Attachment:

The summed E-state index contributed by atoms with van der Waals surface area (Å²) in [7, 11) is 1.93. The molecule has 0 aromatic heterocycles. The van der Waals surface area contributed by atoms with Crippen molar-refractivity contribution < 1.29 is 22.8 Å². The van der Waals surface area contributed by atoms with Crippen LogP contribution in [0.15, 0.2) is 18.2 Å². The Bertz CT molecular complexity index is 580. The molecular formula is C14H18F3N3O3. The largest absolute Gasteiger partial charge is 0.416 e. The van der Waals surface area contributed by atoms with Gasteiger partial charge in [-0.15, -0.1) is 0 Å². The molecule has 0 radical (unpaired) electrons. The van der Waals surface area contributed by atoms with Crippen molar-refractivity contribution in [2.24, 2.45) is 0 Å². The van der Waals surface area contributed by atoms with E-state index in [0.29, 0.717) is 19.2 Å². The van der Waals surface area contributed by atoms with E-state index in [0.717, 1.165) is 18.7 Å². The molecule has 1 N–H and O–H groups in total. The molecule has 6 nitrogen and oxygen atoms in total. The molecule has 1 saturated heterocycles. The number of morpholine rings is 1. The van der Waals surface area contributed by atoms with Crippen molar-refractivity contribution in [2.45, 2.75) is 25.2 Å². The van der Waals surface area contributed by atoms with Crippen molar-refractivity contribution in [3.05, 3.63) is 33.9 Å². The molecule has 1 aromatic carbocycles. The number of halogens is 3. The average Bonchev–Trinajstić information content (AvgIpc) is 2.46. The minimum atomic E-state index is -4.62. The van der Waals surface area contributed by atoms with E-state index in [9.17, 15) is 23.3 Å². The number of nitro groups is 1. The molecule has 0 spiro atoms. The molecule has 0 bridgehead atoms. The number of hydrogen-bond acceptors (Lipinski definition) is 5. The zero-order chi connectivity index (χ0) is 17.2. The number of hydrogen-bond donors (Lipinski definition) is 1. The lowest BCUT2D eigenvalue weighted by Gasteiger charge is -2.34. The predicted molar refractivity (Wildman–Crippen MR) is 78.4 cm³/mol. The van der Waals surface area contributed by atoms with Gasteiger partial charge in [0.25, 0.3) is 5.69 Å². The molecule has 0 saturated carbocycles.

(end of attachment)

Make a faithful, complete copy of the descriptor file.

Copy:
The summed E-state index contributed by atoms with van der Waals surface area (Å²) in [7, 11) is 1.93. The molecule has 0 aromatic heterocycles. The van der Waals surface area contributed by atoms with Crippen molar-refractivity contribution < 1.29 is 22.8 Å². The van der Waals surface area contributed by atoms with Crippen LogP contribution in [0.15, 0.2) is 18.2 Å². The Bertz CT molecular complexity index is 580. The molecular formula is C14H18F3N3O3. The largest absolute Gasteiger partial charge is 0.416 e. The van der Waals surface area contributed by atoms with Gasteiger partial charge in [-0.15, -0.1) is 0 Å². The molecule has 0 radical (unpaired) electrons. The van der Waals surface area contributed by atoms with Crippen molar-refractivity contribution in [2.24, 2.45) is 0 Å². The van der Waals surface area contributed by atoms with E-state index in [0.29, 0.717) is 19.2 Å². The van der Waals surface area contributed by atoms with E-state index in [0.717, 1.165) is 18.7 Å². The molecule has 1 N–H and O–H groups in total. The molecule has 6 nitrogen and oxygen atoms in total. The molecule has 1 saturated heterocycles. The number of morpholine rings is 1. The van der Waals surface area contributed by atoms with Crippen molar-refractivity contribution in [2.45, 2.75) is 25.2 Å². The van der Waals surface area contributed by atoms with Crippen molar-refractivity contribution in [3.05, 3.63) is 33.9 Å². The molecule has 1 aromatic carbocycles. The number of halogens is 3. The average Bonchev–Trinajstić information content (AvgIpc) is 2.46. The minimum atomic E-state index is -4.62. The van der Waals surface area contributed by atoms with E-state index in [9.17, 15) is 23.3 Å². The number of nitro groups is 1. The molecule has 0 spiro atoms. The molecule has 0 bridgehead atoms. The number of hydrogen-bond acceptors (Lipinski definition) is 5. The zero-order chi connectivity index (χ0) is 17.2. The number of hydrogen-bond donors (Lipinski definition) is 1. The lowest BCUT2D eigenvalue weighted by Gasteiger charge is -2.34. The predicted molar refractivity (Wildman–Crippen MR) is 78.4 cm³/mol. The van der Waals surface area contributed by atoms with Gasteiger partial charge in [0.25, 0.3) is 5.69 Å². The molecule has 0 saturated carbocycles.